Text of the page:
In a 90 page filing with the FCC, C3SR's consultant Gregory Sidak places forth his argument that Sirius and XM satellite radio have not provided any real evidence of Buy Side (consumer) protections if the companies were to merger. Sidak trys to point out that there are no restraints on the merged company to keep prices from artificial inflation. Readers can get the gist of Sidak's stance by clicking the link above, and then can see six points that counter that stance below.
Well, this wont take 90 pages, but perhaps Sidak should have considered the following:
1. Sirius and XM have already guaranteed that consumers will not have to pay more than they currently do for the level of service that they currently have.
2. Whether Sidak wants to admit it or not, terrestrial radio is indeed competition, and the price for terrestrial radio is FREE.
3. Whether Sidak wants to admit it or not, consumers DO find that terrestrial radio is a substitute for satellite radio. Half of those that receive satellite radio as a trial when they buy an equipped car choose not to keep the service. Does sidak believe that these people opt to listen to nothing?
4. There is strong evidence that consumers DO NOT switch between the two existing satellite carriers. If a consumer leaves one of these services, they tend to find other means of audio entertainment outside of satellite radio. Again, does Sidak feel that these people drive around in silence?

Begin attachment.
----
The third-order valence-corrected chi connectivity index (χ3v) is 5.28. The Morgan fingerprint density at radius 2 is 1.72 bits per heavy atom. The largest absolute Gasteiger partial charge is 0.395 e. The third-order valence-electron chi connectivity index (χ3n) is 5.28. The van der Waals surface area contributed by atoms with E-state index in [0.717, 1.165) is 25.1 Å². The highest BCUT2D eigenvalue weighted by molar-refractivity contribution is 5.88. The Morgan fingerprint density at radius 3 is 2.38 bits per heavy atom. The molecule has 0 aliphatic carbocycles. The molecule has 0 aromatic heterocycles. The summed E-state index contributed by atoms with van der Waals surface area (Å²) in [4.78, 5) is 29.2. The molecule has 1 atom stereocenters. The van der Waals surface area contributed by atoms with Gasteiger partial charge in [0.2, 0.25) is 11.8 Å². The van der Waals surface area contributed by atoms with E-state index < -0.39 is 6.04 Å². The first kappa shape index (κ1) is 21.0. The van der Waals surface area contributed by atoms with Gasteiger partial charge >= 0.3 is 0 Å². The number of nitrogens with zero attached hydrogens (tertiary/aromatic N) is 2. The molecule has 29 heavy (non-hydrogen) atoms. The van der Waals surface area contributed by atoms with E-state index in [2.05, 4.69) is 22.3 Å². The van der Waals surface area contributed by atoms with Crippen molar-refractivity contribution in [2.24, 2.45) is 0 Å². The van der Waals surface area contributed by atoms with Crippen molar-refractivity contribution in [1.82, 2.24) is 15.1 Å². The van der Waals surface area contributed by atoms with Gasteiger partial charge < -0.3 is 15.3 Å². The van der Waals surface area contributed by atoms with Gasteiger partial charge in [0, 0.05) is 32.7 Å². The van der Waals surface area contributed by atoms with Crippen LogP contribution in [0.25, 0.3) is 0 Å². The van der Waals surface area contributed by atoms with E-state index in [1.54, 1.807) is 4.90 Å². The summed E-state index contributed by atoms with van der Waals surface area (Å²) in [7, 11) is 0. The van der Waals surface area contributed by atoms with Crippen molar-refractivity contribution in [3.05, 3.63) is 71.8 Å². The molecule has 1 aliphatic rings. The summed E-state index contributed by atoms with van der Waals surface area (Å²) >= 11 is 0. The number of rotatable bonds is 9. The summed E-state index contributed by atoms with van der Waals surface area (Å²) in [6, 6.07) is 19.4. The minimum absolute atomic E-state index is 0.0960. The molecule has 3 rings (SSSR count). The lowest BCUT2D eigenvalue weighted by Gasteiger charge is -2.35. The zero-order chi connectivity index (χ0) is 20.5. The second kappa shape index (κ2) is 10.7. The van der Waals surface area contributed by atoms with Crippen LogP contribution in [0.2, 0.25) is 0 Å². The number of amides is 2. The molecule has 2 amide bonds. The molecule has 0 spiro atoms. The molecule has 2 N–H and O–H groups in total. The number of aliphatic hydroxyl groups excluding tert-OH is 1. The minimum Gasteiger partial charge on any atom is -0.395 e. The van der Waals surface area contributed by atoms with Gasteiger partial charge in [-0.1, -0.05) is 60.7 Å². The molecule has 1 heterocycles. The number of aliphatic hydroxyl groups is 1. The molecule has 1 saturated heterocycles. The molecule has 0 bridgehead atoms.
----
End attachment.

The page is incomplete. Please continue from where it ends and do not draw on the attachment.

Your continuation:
5. Sidak argues that evidence of substitutionalty does not exist when a consumers AM and FM listening decrease with the decision to become a satellite radio subscriber. He states that this is the case, because price increases have not happened that would demonstrate a consumer going back to terrestrial. I argue that there already was a price increase....FROM FREE to a pay service. For those consumers that have become subscribers, they see value in what satellite delivers. However, that value is not seen by the millions upon million who have not chosen to subscribe. In fact, with retail sales slowing, it could be argued that satellite radio may need to trim subscription prices to attract a wider audience.
6. Aside from terrestrial radio, satellite radio also competes with Internet radio, cell phones with streaming content, MP3 players, and even CD players. It is common sense that a consumer will only be listening to one of these formats at any given time. They all compete for consumer attention.
The irony in this is that common sense on 6 points that took about ten minutes to compile can shoot down virtually everything in a 90 page report that took countless hours and many dollars to develop.
Position - Long Sirius, Long XM